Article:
Here’s where it all begins: “Sixteen Candles” (1984) marks the start of John Hughes’ reign as a teen-cinema king and it’s the first of Molly Ringwald’s three Hughes films. I’m in the minority in finding it to be an inauspicious beginning. While Hughes’ directorial debut offers loads of talking points as it establishes tropes and popularizes the genre for a new generation, “Sixteen Candles” is a thin and sometimes even boring movie.
It starts strong with ideal Everygirl Samantha Baker (Ringwald) being put-upon in various ways, namely the fact that her family forgets her 16th birthday as they are distracted by the visiting grandparents and the next day’s wedding of eldest sister Ginny (Blanche Baker). Sam talks to herself after people have left the room, a precursor to Claire Danes’ “My So-Called Life” voiceovers from a decade later.
I think “Sixteen Candles” is lauded largely for being a rare (at the time) high school film that treats teens’ issues as being worthy of a sober dramatic treatment, rather than something to laugh at from the safe distance of adulthood. Sam’s issues, though, are not very dramatic even from a skewed teen perspective – which is a problem when seeking entertainment from the film. The sophomore has a crush on senior Jake (Michael Schoeffling), who (she thinks) doesn’t know she exists.
The execution is rough. Jake is two years older than Sam, but Schoeffling is seven years older than Ringwald, and boy is it obvious and distracting. For his part, Jake is bored with his steady girlfriend Caroline (Haviland Morris), and he starts noticing Sam from a distance after finding her classroom note where she acknowledges her attraction to him.
I’m reminded of Oz saying “Who is that girl?” about Willow in “Buffy” Season 2, except that Willow is doing quirky, endearing things. Sam just mopes around. It makes sense that Jake might find his relationship with Caroline to be shallow – it’s based on both of them being popular – but it’s never clear what he sees in Sam. It’s unfair, but when you’re always down in the dumps and lacking confidence, you don’t tend to draw an obsessive interest from the opposite sex.
On the other hand, “Vacation’s” Anthony Michael Hall is well cast as the freshman – known only as “The Geek” – who unsuccessfully tries to be cool and who is crushing on Sam. Hall is a few months younger than Ringwald, and notably dorkier, so this crush plays honestly on screen.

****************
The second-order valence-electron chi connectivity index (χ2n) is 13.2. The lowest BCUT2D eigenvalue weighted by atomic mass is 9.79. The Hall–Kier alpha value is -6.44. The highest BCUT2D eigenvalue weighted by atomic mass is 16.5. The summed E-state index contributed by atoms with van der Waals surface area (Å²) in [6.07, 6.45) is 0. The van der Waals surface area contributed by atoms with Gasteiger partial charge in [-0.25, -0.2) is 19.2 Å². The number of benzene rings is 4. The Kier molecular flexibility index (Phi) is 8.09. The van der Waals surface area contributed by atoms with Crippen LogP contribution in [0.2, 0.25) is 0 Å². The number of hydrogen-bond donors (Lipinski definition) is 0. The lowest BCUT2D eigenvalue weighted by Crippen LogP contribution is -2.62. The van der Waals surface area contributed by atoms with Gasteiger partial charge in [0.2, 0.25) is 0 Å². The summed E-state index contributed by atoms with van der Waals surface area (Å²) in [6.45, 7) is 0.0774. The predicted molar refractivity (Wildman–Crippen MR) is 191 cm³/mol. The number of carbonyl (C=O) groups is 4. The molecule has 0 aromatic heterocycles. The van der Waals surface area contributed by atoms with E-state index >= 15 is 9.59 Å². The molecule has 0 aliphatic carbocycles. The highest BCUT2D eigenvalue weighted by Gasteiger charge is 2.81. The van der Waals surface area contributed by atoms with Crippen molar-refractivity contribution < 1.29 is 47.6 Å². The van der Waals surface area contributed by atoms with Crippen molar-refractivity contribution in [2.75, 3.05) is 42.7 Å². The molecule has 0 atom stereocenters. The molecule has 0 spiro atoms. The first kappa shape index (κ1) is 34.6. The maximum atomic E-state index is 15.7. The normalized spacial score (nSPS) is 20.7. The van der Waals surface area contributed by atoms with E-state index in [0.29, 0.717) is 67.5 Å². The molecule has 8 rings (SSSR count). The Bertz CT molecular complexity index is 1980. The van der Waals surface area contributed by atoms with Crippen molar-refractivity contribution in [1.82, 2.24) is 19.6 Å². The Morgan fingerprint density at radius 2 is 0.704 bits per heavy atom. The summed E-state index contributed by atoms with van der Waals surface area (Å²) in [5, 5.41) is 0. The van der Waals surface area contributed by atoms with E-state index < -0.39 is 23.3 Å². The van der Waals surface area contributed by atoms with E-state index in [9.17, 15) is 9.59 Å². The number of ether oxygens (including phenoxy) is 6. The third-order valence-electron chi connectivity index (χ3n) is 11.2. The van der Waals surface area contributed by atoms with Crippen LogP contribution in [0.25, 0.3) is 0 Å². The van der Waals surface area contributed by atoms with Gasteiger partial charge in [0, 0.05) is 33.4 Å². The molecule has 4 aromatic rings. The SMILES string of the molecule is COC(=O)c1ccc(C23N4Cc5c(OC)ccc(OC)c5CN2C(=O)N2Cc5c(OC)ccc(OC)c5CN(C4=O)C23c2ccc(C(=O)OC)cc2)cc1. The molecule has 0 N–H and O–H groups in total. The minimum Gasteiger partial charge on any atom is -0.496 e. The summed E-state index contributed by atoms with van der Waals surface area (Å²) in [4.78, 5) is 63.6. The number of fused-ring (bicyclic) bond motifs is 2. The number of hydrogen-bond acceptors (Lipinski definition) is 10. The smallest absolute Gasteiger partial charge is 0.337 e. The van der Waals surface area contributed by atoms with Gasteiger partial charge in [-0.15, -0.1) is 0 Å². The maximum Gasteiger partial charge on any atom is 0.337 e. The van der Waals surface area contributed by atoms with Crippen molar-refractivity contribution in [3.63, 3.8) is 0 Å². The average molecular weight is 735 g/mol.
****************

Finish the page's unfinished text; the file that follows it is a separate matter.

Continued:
Hughes’ biggest stab at over-the-top, raunchy comedy comes through Chinese exchange student Long Duk Dong (Gedde Watanabe). Absurdist chuckles are also gleaned from hearing the grandparents say his name. Along with comic relief, “The Donger” serves as a foil for the angst-ridden American teens by totally embracing his newfound freedom. He drives recklessly, immediately hooks up with a freakishly tall girl (Debbie Pollack), gets wasted on beer, passes out in the Bakers’ yard, and loves every minute of it.
So Hughes rather cleverly illuminates the ridiculousness of the ennui of Sam, Jake and The Geek while also treating them with compassion. Indeed, “Sixteen Candles’ ” best moments allow us to feel for and root for Sam, like in the iconic scene where her dad Jim (Paul Dooley) gives her a late-night pep talk on the couch after apologizing for forgetting her birthday. Rare for a teen story, Jim recognizes that he and Sam haven’t been communicating, and it’s refreshing that Sam finds one person who understands her, even if it is (to her embarrassment) her dad.
“Sixteen Candles” is not Hughes’ strongest example of directing or pacing, though. Sam disappears from a good chunk of the narrative, with the focus shifting to The Geek, who drives the drunken Caroline home after a house party that would make the “Animal House” frat members cringe. Too much time is spent on this awkward B-plot, which launches with Jake encouraging The Geek – who doesn’t know how to drive – to drive his dad’s Rolls-Royce.
While it doesn’t strictly glorify drunken driving, “Sixteen Candles” features reckless driving played for laughs, which makes it tonally weird if we’re supposed to like Jake, The Geek and Long Duk Dong on some level. Jake is especially hard to reconcile: Because the actor looks so mature, I expect more maturity out of him.
The ending is pretty good, though, when Ginny takes four muscle relaxers and her wedding becomes a farce. Hughes treats a teen crush as high drama and a wedding as a joke, and that’s why “Sixteen Candles” is a fascinating and influential text. But stronger examples of casting, pacing and humor will come later in his career.